I really liked this novel, and how much it played with the idea of perspective: a theme highly suitable for a novel about espionage, certainly, but more so a text with a heavy emphasis on gender politics and identity.
Since the reader only encounters other characters mainly through four points-of-view, they are entrusted with a heavily claustrophobic perspective. Consider the figures of Gardner, Allen and the Cardassian negotiator. Each is subject to disconcerting shifts in character: one of these is explained to the reader, that is the latter, when it is revealed she was enacting a political game to unsettle the Tzenkethi. However until that point we are simply told 'trust me' through Dygan. Confined as we were to limited perspectives, it was not simply that we couldn't get into their head, but that their contradictory elements of character (or different parts of personality) could not be explained. This felt very much a literary realist tool, emulating our highly limited perspectives of people: especially people not seen in years or newly encountered. Our interpretations are prone to how little we know about a given person, and it felt like McCormack was challenging a general trend of over-explanation for the audience. Therefore Neta's, Ezri's and Dygan's views on these characters were subject to changes that rarely were given clarity to the audience (for the example the aforementioned negoticiator), and which only enhances the text.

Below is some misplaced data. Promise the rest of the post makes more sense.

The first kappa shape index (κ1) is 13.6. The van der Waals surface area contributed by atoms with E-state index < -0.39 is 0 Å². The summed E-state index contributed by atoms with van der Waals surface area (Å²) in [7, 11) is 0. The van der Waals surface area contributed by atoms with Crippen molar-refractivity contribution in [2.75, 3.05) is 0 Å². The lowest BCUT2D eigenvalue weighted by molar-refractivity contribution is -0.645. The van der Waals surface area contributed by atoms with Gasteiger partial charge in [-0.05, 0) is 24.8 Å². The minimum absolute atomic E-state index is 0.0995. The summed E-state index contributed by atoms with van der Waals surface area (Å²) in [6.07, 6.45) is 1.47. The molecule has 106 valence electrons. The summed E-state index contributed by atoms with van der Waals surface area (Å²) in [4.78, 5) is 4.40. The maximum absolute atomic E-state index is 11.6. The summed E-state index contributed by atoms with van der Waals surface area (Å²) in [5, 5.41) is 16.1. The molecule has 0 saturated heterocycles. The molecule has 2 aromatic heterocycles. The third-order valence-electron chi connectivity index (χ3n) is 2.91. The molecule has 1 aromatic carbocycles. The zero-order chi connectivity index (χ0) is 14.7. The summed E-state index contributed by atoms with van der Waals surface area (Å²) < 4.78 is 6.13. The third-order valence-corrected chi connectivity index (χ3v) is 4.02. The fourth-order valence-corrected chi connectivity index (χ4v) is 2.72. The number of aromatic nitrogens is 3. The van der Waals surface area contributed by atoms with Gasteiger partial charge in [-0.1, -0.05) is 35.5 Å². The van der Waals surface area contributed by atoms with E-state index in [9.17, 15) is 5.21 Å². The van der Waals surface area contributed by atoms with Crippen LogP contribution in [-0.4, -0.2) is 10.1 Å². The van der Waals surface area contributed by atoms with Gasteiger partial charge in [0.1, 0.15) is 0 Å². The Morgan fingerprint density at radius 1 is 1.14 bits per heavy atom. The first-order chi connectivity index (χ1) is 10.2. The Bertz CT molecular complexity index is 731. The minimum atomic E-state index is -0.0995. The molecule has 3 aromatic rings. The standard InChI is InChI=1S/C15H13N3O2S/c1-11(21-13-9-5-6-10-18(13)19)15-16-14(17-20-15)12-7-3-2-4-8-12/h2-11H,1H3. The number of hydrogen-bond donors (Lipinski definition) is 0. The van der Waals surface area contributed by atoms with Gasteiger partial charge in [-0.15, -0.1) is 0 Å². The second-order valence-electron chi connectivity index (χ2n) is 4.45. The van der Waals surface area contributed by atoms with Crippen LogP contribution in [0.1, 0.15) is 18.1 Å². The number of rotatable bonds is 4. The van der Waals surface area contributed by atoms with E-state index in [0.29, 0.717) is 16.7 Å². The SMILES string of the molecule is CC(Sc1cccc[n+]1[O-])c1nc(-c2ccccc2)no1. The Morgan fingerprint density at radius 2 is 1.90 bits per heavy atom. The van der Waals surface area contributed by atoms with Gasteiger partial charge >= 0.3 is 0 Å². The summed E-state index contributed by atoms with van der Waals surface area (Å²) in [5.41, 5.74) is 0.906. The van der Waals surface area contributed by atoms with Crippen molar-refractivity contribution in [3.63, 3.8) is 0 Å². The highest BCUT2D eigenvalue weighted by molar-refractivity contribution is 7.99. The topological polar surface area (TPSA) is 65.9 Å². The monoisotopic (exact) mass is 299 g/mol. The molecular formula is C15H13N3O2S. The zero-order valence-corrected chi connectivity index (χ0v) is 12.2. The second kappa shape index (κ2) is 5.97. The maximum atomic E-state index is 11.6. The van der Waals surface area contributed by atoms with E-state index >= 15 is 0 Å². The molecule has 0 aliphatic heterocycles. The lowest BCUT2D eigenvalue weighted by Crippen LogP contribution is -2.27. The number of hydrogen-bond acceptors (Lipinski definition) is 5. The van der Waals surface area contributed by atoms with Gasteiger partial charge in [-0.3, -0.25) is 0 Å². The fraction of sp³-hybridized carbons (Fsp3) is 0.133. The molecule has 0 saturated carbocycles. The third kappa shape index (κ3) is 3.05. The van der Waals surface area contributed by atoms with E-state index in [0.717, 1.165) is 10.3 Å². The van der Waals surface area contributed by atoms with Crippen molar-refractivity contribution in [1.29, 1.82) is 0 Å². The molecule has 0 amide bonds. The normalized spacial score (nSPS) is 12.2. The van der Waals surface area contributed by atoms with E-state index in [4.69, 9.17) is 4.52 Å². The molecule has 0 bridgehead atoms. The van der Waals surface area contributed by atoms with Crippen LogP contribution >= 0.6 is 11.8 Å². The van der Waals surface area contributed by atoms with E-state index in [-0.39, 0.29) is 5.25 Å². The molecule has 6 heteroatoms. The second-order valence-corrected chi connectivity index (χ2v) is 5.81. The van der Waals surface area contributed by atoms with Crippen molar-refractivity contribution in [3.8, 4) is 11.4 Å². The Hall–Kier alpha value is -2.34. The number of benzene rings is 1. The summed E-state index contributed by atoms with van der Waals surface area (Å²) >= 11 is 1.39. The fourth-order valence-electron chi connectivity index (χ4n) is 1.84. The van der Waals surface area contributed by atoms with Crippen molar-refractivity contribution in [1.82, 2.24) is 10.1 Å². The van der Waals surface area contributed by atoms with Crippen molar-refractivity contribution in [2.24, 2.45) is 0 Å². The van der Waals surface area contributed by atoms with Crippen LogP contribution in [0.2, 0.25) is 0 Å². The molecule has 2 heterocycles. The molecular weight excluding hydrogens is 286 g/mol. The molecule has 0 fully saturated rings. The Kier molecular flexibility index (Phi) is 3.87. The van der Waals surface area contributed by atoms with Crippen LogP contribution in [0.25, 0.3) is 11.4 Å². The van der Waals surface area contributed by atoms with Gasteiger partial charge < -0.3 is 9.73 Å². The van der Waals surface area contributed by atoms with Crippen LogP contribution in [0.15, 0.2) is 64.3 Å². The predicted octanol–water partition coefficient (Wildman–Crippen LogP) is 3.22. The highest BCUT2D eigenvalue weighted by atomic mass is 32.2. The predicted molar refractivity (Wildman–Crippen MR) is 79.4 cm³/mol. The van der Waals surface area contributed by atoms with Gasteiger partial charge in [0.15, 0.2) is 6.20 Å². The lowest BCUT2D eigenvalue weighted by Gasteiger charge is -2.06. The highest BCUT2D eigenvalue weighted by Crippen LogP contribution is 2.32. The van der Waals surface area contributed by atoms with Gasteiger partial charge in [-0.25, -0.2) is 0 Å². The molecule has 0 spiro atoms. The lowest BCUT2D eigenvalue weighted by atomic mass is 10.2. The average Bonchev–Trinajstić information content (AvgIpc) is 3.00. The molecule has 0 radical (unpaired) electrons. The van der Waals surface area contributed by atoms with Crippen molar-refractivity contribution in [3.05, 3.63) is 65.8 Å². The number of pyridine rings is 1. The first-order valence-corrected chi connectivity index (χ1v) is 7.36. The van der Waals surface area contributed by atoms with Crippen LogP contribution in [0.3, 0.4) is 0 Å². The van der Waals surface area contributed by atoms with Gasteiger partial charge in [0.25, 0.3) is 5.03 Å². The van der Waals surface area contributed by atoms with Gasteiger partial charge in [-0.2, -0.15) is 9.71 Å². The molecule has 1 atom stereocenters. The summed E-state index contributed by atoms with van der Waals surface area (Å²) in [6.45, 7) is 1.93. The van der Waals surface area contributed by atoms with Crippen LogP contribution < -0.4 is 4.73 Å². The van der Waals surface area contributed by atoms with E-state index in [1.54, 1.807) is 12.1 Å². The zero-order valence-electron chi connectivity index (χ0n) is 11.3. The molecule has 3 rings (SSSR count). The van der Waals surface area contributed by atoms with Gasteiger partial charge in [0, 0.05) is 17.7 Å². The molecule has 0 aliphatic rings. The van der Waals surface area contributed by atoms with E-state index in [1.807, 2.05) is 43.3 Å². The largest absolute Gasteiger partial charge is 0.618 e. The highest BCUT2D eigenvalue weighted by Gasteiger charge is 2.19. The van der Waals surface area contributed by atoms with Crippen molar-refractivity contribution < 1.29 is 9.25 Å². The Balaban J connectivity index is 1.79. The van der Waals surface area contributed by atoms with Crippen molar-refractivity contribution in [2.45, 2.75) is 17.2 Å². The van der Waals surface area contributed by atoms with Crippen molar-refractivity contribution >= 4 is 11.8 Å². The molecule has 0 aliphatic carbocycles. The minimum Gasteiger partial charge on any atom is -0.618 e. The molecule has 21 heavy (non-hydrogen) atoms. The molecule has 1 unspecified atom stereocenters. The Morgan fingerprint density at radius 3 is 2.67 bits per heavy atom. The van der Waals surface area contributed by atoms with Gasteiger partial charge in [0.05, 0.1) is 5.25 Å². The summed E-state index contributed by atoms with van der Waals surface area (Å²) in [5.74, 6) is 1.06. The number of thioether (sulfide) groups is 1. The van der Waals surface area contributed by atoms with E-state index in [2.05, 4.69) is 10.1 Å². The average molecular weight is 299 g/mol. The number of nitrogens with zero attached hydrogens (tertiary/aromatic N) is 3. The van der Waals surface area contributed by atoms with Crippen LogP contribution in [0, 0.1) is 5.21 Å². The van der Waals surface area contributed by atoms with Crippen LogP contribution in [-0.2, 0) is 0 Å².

This was most fruitfully done with the confusing behaviour of the spies, of course. Consider the shifts of how Ezri interprets, Allen, her old friend. The spy becomes the more opaque to the reader, more unknown, just as most people in life are to one another. He is wonderfully positive and charming in his introduction, and then hours later, something entirely different, yet entirely explicable by the novel's end, oscillating between different identities. And of course, in reverse, he was equally disconcerted by this new other, this Dax too.
The terrible senses of disenpowerment and enpowerment that perspective allows the viewer/self, be this in social interaction, or within academic discussion of gender studies, feminism and social interaction, were such fundamental elements of this wonderfully subtle novel.